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Chebfun V4

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30 Apr 2009 (Updated )

Numerical computation with functions instead of numbers.

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The Nullspace of Linear Operators

The Nullspace of Linear Operators

Nick Hale & Stefan Güttel, 12th December 2011

Contents

(Chebfun example ode-eig/NullSpace.m)

We've recently introduced some new functionality in Chebfun for computing the nullspace of differential operators. Let's explore this with a couple of simple examples!

Simple Example #1

Let's start as simply as we can, and take

   u"(x) = 0, for x in [-1 1]
L = chebop(@(u) diff(u,2));

Clearly the nullspace, that is the nontrivial functions v for which

   L(v) = 0,

for this operator is spanned the two functions

v = [1 chebfun('x')];
norm(L*v)
ans =
     0

Supposing we didn't know this, we could compute the space with the new NULL function.

V = null(L)
plot(V)
V'*V
norm(L*V)
V = 
   chebfun column 1 (1 smooth piece)
       interval       length   endpoint values   
[      -1,       1]        7     -1.4     0.44   
vertical scale = 1.4 
   chebfun column 2 (1 smooth piece)
       interval       length   endpoint values   
[      -1,       1]        7     0.29     -1.3   
vertical scale = 1.3 
ans =
    1.0000    0.0000
    0.0000    1.0000
ans =
   7.3130e-12

where we find that V'V = I and LV ~ 0 as required.

Clearly V doesn't correspond directly to 1 and x, since there is some freedom in how we orthogonalise the basis. However, we can check that V and {1,x} correspond to the the same spaces by computing the angle between the spaces with the SUBSPACE command.

subspace(v,V)
ans =
   5.4439e-13

Incomplete boundary conditions

Now let's consider the more complicated 2nd-order operator

   Lu = u'' + .1*(1-x.^2)u' - sin(x)u, x in [-pi pi]                (*)
dom = [-pi pi];
L = chebop(@(x,u) diff(u,2) + .1*x.*(1-x.^2).*diff(u) + sin(x).*u, dom);
x = chebfun('x',dom);

As before, it has a nullspace of rank 2.

V = null(L)
plot(V)
V'*V
norm(L(x,V(:,1)))
norm(L(x,V(:,2)))
V = 
   chebfun column 1 (1 smooth piece)
       interval       length   endpoint values   
[    -3.1,     3.1]       39     -1.8   -0.044   
vertical scale = 1.8 
   chebfun column 2 (1 smooth piece)
       interval       length   endpoint values   
[    -3.1,     3.1]       40   -0.011      1.3   
vertical scale = 1.3 
ans =
    1.0000    0.0000
    0.0000    1.0000
ans =
   1.1447e-10
ans =
   4.9739e-11

However, now suppose we impose ONE boundary condition, say Dirichlet at the left. This removes ONE degree of freedom, and we are now left with a rank 1 nullspace.

L.lbc = 0;
L.rbc = [];
v = null(L)
plot(v), shg
v'*v
norm(L(x,v))
v = 
   chebfun column (1 smooth piece)
       interval       length   endpoint values   
[    -3.1,     3.1]       40 -3.4e-15      1.3   
vertical scale = 1.3 
ans =
    1.0000
ans =
   4.9698e-11

Clearly this null vector must satisfy the given condition v(-pi) = 0.

An application

Where might this be useful? Well, suppose we were interested in equation (*) with a homogeneous Dirichlet condition at the left, and wanted to know what inhomogenous Dirichlet condition gave the minimal 2-norm of the solution to Lu = 1.

Rather than solving the linear system for a number of different boundary conditions (which would be computationally expensive) we could simply solve for one, say again homogenous Dirichlet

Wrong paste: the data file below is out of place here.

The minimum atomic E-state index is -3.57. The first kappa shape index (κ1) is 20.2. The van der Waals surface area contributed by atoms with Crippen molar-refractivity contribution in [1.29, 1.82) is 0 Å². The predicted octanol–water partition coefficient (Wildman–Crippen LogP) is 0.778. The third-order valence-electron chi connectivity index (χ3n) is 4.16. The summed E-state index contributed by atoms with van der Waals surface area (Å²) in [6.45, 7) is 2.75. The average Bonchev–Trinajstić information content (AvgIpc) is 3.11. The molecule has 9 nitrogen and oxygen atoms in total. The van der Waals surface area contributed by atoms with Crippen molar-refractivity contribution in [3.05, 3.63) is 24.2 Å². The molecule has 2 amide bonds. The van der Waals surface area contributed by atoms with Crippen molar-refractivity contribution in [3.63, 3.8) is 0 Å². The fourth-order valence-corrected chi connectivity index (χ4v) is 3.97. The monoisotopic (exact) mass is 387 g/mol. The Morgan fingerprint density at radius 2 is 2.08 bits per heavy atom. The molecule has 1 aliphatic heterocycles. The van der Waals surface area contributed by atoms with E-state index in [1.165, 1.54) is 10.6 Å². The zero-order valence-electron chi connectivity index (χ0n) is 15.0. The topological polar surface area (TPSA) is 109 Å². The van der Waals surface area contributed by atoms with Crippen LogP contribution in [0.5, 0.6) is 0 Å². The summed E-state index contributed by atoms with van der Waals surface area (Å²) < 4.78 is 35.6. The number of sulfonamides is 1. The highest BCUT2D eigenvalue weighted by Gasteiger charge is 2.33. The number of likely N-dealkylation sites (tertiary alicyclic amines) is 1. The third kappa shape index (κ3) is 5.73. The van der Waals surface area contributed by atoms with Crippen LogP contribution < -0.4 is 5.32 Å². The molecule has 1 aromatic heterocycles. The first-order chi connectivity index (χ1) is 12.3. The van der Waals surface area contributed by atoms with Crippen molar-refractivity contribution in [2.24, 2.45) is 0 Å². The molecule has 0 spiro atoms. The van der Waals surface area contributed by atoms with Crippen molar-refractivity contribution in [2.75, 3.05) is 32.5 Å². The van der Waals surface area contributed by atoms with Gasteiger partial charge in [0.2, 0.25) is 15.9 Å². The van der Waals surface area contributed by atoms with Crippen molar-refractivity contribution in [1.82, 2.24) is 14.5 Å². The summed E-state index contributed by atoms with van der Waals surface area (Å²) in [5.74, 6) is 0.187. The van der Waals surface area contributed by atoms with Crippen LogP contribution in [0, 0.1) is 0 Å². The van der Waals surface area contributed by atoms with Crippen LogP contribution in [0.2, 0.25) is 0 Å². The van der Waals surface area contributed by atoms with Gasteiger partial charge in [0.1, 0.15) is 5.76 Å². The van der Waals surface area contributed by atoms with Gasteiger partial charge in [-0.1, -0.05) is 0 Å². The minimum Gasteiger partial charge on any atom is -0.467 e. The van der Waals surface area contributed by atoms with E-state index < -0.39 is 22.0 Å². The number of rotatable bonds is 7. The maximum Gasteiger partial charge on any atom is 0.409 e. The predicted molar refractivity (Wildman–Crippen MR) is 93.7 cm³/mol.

L.rbc = 0;
u = L\1;
hold on, plot(u,'--r'), hold off;

and compute the rest by adding a scalar multiple of the null-function v.

E = chebfun(@(c) norm(u+c*v,2),'vectorise',[-10 10],'splitting','on');
plot(E)

We compute the 2-norm as a chebfun in the unknown variable c, which we can then minimise to obtain the minimal energy solution

[minE c_star] = min(E)
u_star = u + c_star*v
plot(u_star)
minE =
    4.1220
c_star =
    3.1438
u_star = 
   chebfun column (1 smooth piece)
       interval       length   endpoint values   
[    -3.1,     3.1]       44 -5.7e-15        4   
vertical scale =   4 

So the condition we require is that u(pi) = bc_star, where

bc_star = u_star(pi)
bc_star =
    3.9894

Exotic constraints

The NULL function can also handle the exotic types of boundary conditions that can be enforced in Chebfun (see [1]). For example, suppose we wish to again compute the null-space of the 3rd-order piecewise-smoooth ODE

     Lu := 0.001u''' + sign(x)*u'' + u, x in [-1 1]

with the 'boundary' condition that

           sum(u) = u(0).
dom = [-1 1];
L = chebop(@(x,u) 1e-2*diff(u,3) + sign(x).*diff(u,2) + u);
L.lbc = []; L.rbc = [];
L.bc = @(u) sum(u)-u(0);
x = chebfun('x',dom);

Here NULL has no problems!

V = null(L)
plot(V), shg
V'*V
V = 
   chebfun column 1 (2 smooth pieces)
       interval       length   endpoint values   
[      -1,       0]       65     0.84     0.98   
[       0,       1]       64     0.98    -0.75   
Total length = 129   vertical scale = 0.98 
   chebfun column 2 (2 smooth pieces)
       interval       length   endpoint values   
[      -1,       0]       65       -1     0.72   
[       0,       1]       65     0.72     0.84   
Total length = 130   vertical scale =   1 
ans =
    1.0000   -0.0000
   -0.0000    1.0000
sum(V(:,1))-V(0,1)
norm(L(x,V(:,1)),1)
sum(V(:,2))-V(0,2)
norm(L(x,V(:,2)),1)
ans =
   1.4380e-12
ans =
   4.8847e-09
ans =
  -7.6439e-13
ans =
   4.5108e-09

References

[1] http://www.maths.ox.ac.uk/chebfun/examples/ode/html/NonstandardBCs.shtml

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